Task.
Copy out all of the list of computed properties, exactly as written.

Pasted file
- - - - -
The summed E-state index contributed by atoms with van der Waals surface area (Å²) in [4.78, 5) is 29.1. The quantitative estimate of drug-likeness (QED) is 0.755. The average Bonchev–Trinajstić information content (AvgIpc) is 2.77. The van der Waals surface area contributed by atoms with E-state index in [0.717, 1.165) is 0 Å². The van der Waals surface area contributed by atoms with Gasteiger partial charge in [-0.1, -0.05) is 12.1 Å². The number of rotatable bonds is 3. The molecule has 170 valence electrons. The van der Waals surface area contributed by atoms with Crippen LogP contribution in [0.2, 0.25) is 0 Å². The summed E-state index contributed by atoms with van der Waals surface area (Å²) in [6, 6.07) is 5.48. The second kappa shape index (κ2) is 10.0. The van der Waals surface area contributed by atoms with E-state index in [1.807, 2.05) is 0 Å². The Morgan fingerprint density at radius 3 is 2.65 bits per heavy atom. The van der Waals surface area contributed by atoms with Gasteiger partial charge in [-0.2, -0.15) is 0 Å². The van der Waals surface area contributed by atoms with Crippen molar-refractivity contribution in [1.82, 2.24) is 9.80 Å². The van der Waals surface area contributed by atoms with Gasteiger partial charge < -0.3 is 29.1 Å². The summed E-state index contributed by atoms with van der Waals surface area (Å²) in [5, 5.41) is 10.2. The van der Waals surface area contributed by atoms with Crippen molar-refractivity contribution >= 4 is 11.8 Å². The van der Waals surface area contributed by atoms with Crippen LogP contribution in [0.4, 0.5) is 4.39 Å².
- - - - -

The summed E-state index contributed by atoms with van der Waals surface area (Å²) in [4.78, 5) is 29.1. The quantitative estimate of drug-likeness (QED) is 0.755. The average Bonchev–Trinajstić information content (AvgIpc) is 2.77. The van der Waals surface area contributed by atoms with E-state index in [0.717, 1.165) is 0 Å². The van der Waals surface area contributed by atoms with Gasteiger partial charge in [-0.1, -0.05) is 12.1 Å². The number of rotatable bonds is 3. The molecule has 170 valence electrons. The van der Waals surface area contributed by atoms with Crippen LogP contribution in [0.2, 0.25) is 0 Å². The summed E-state index contributed by atoms with van der Waals surface area (Å²) in [6, 6.07) is 5.48. The second kappa shape index (κ2) is 10.0. The van der Waals surface area contributed by atoms with E-state index in [1.807, 2.05) is 0 Å². The Morgan fingerprint density at radius 3 is 2.65 bits per heavy atom. The van der Waals surface area contributed by atoms with Gasteiger partial charge in [-0.2, -0.15) is 0 Å². The van der Waals surface area contributed by atoms with Crippen molar-refractivity contribution in [1.82, 2.24) is 9.80 Å². The van der Waals surface area contributed by atoms with Gasteiger partial charge < -0.3 is 29.1 Å². The summed E-state index contributed by atoms with van der Waals surface area (Å²) in [5, 5.41) is 10.2. The van der Waals surface area contributed by atoms with Crippen molar-refractivity contribution >= 4 is 11.8 Å². The van der Waals surface area contributed by atoms with Crippen LogP contribution in [0.4, 0.5) is 4.39 Å².